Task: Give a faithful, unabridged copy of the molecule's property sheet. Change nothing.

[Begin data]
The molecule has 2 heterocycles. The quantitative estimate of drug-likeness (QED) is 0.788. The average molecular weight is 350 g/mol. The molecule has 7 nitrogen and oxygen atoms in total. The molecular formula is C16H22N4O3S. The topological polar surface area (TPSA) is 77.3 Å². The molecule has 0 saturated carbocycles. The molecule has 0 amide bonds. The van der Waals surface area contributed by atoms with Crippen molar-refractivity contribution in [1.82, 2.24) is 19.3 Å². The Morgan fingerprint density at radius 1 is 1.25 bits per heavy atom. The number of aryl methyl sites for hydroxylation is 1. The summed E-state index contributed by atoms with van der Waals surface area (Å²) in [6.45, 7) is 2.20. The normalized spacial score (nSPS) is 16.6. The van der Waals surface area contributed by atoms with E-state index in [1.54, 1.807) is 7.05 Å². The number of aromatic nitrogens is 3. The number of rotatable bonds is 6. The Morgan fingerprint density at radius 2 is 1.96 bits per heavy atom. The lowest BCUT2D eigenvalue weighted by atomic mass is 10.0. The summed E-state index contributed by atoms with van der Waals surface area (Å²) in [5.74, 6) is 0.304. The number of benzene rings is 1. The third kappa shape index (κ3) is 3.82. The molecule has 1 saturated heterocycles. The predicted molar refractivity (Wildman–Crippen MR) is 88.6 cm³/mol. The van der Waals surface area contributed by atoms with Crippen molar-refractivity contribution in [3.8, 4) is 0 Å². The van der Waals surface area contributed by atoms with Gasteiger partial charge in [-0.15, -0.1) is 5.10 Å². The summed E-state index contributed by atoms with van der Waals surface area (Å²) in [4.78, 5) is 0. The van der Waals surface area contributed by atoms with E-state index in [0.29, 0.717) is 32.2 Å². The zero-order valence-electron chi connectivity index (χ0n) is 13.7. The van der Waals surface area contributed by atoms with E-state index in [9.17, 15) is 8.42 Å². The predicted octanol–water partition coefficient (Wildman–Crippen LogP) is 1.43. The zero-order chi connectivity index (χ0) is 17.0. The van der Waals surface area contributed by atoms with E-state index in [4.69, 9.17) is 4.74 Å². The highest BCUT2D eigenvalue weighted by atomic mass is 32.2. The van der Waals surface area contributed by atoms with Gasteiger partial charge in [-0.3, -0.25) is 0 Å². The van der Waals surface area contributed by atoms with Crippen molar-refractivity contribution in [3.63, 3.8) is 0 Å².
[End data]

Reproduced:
The molecule has 2 heterocycles. The quantitative estimate of drug-likeness (QED) is 0.788. The average molecular weight is 350 g/mol. The molecule has 7 nitrogen and oxygen atoms in total. The molecular formula is C16H22N4O3S. The topological polar surface area (TPSA) is 77.3 Å². The molecule has 0 saturated carbocycles. The molecule has 0 amide bonds. The van der Waals surface area contributed by atoms with Crippen molar-refractivity contribution in [1.82, 2.24) is 19.3 Å². The Morgan fingerprint density at radius 1 is 1.25 bits per heavy atom. The number of aryl methyl sites for hydroxylation is 1. The summed E-state index contributed by atoms with van der Waals surface area (Å²) in [6.45, 7) is 2.20. The normalized spacial score (nSPS) is 16.6. The van der Waals surface area contributed by atoms with E-state index in [1.54, 1.807) is 7.05 Å². The number of aromatic nitrogens is 3. The number of rotatable bonds is 6. The Morgan fingerprint density at radius 2 is 1.96 bits per heavy atom. The lowest BCUT2D eigenvalue weighted by atomic mass is 10.0. The summed E-state index contributed by atoms with van der Waals surface area (Å²) in [5.74, 6) is 0.304. The number of benzene rings is 1. The third kappa shape index (κ3) is 3.82. The molecule has 1 saturated heterocycles. The predicted molar refractivity (Wildman–Crippen MR) is 88.6 cm³/mol. The van der Waals surface area contributed by atoms with Crippen molar-refractivity contribution in [3.8, 4) is 0 Å². The van der Waals surface area contributed by atoms with Gasteiger partial charge in [-0.15, -0.1) is 5.10 Å². The summed E-state index contributed by atoms with van der Waals surface area (Å²) in [4.78, 5) is 0. The van der Waals surface area contributed by atoms with E-state index in [0.29, 0.717) is 32.2 Å². The zero-order valence-electron chi connectivity index (χ0n) is 13.7. The van der Waals surface area contributed by atoms with E-state index in [9.17, 15) is 8.42 Å². The predicted octanol–water partition coefficient (Wildman–Crippen LogP) is 1.43. The zero-order chi connectivity index (χ0) is 17.0. The van der Waals surface area contributed by atoms with E-state index in [4.69, 9.17) is 4.74 Å². The highest BCUT2D eigenvalue weighted by atomic mass is 32.2. The van der Waals surface area contributed by atoms with Gasteiger partial charge in [-0.3, -0.25) is 0 Å². The van der Waals surface area contributed by atoms with Crippen molar-refractivity contribution in [3.63, 3.8) is 0 Å².